10 August 2017
Researchers at King’s College London, supported in part by Diabetes UK, and Cardiff University have shown that a peptide immunotherapy is safe to use in people with Type 1 diabetes.
Type 1 diabetes develops when the immune system goes rogue and starts attacking insulin-producing beta cells in the pancreas, until all or most of the beta cells are destroyed.
Peptide immunotherapy relies on injecting small protein fragments (or peptides) to ‘retrain’ the immune system and stop it attacking the pancreas, potentially preventing or slowing down Type 1 diabetes.
How do immunotherapies work?
Earlier research has shown that ‘immunosuppressant’ drugs (similar to those used after an organ transplant) weaken the immune attack in Type 1 diabetes. This helps to prevent the destruction of insulin-producing beta cells and can lead to short-term improvements in blood glucose control.
But if the whole immune system is weakened, people are more vulnerable to infections and cancer. So researchers are working to selectively target parts of the immune system thought to be directly responsible for the attack in Type 1 diabetes.
This MonoPepT1De study was designed to see if peptide immunotherapy is safe and to study its effect on the immune system in people with Type 1 diabetes.
During the study, participants were injected with small fragments of proteins that are recognised and attacked by the immune system in Type 1 diabetes. In this way, researchers hope to desensitise the immune system to these specific proteins, slowing down the attack against beta cells.
Exciting first step
The main purpose of the trial was to test the new treatment for safety, but researchers also observed some positive effects of peptide immunotherapy.
People receiving the treatment needed less insulin, suggesting they could still make some of their own. But the effectiveness of the treatment will have to be tested in future trials with more participants and longer duration.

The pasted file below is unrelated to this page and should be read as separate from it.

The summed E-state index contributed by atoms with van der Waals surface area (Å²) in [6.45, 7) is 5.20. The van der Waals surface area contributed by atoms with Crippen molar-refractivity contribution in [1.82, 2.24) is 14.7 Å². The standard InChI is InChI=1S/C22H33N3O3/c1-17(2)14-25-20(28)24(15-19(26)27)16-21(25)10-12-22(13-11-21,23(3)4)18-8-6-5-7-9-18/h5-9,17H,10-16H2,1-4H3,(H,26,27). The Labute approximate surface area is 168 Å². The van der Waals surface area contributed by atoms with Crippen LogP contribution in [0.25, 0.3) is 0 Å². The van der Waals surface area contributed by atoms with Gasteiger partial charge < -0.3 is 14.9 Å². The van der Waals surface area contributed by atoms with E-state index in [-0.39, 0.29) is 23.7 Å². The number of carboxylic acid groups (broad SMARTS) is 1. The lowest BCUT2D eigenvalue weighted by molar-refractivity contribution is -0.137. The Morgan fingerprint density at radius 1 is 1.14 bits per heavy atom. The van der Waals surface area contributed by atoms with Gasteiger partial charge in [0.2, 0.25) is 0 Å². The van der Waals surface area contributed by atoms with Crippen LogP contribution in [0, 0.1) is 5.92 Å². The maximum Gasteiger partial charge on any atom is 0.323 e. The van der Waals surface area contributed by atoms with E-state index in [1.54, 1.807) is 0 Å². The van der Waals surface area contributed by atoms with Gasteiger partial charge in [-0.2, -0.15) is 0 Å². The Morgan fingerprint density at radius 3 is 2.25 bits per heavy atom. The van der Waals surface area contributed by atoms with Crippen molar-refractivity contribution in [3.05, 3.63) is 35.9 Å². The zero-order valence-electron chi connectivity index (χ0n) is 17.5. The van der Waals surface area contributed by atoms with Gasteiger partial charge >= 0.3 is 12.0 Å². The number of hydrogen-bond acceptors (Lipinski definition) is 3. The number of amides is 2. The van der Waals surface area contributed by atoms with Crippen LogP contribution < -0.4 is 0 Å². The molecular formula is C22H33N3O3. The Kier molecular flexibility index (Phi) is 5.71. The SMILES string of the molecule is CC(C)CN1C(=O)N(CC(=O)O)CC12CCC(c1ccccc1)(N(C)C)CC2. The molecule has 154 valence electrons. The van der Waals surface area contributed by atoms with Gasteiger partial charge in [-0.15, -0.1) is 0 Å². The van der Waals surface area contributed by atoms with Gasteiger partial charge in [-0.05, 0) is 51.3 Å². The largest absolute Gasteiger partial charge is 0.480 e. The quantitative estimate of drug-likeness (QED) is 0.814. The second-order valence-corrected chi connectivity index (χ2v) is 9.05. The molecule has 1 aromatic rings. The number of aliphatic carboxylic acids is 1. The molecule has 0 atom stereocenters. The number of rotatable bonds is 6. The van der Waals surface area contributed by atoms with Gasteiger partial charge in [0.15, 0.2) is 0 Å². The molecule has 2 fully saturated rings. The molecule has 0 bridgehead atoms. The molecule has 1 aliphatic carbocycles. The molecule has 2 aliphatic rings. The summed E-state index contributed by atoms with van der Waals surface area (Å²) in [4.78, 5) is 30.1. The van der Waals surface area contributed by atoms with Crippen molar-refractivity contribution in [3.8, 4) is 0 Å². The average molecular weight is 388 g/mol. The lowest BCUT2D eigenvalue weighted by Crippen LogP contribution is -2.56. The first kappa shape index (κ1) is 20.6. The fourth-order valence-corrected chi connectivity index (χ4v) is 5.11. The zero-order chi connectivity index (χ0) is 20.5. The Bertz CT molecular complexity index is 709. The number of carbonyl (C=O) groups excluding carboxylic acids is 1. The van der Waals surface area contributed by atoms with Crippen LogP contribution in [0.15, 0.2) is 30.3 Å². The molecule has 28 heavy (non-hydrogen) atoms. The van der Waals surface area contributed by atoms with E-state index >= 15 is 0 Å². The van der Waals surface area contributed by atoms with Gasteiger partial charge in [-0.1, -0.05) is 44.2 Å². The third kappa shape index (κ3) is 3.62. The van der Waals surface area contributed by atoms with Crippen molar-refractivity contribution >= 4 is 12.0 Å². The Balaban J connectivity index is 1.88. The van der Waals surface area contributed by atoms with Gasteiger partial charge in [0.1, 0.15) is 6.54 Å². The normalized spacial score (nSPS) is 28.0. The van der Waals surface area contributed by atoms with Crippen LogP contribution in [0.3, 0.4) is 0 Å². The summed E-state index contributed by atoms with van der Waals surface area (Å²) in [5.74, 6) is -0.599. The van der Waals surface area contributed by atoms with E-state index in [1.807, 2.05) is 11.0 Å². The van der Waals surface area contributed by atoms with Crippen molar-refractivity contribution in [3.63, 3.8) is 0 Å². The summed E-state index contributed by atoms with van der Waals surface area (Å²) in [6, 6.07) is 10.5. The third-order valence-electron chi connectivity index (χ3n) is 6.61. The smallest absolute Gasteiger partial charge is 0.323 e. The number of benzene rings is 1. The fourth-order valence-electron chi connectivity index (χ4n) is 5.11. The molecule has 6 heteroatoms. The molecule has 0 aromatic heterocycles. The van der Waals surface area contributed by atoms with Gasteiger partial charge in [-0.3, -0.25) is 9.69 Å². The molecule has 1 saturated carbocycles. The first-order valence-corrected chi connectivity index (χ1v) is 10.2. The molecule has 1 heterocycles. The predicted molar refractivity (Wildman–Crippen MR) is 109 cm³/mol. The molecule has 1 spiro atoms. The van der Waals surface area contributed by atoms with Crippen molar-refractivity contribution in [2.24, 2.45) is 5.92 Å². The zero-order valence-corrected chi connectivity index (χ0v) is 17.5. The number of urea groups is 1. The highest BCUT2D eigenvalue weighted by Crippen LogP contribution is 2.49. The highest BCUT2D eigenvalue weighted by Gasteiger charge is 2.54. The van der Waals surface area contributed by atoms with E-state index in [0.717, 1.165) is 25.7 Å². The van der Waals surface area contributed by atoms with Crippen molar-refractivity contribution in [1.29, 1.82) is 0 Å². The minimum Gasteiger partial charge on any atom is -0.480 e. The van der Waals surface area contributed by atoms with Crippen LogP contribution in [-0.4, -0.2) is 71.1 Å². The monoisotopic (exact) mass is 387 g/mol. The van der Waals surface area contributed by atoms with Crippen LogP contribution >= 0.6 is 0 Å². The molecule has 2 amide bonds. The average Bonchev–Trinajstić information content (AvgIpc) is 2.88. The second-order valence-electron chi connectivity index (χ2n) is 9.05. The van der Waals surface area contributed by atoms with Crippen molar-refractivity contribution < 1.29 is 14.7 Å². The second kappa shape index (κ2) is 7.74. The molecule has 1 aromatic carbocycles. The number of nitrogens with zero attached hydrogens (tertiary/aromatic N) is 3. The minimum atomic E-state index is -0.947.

Professor Mark Peakman, lead author of the study, said: “When someone is diagnosed with Type 1 diabetes they still typically have between 15 and 20 per cent of their beta cells. We wanted to see if we could protect these remaining cells by retraining the immune system to stop attacking them.”
“We still have a long way to go, but these early results suggest we are heading in the right direction. The peptide technology used in our trial is not only safe for patients, but it also has a noticeable effect on the immune system.”
Dr Elizabeth Robertson, Director of Research at Diabetes UK, said: “Diabetes UK is committed to increasing our understanding of the immune attack in Type 1 diabetes and finding ways to stop it. These new findings are an exciting step towards immunotherapies being used to prevent this serious condition from developing in those at high risk, or stop it from progressing in those already diagnosed.”
“This research is still in the very early stages, but the discovery that peptide immunotherapy is safe to use in people with Type 1 diabetes is a significant moment in our fight for a world where diabetes can do no harm.”
This was a Phase I clinical trial. This means that the main purpose was to test different doses, find out if the therapy is safe, and check it doesn’t have any big adverse effects.
This trial involved 27 people with Type 1 diabetes who were within the first 100 days of their diagnosis. They were either receiving placebo (dummy) injections every two weeks, peptide injections every two weeks, or peptide injections every four weeks, over the course of six months. Since the peptide was safe to use, the next step would be a Phase II clinical trial, to evaluate if the treatment is effective at preventing the progression of Type 1 diabetes.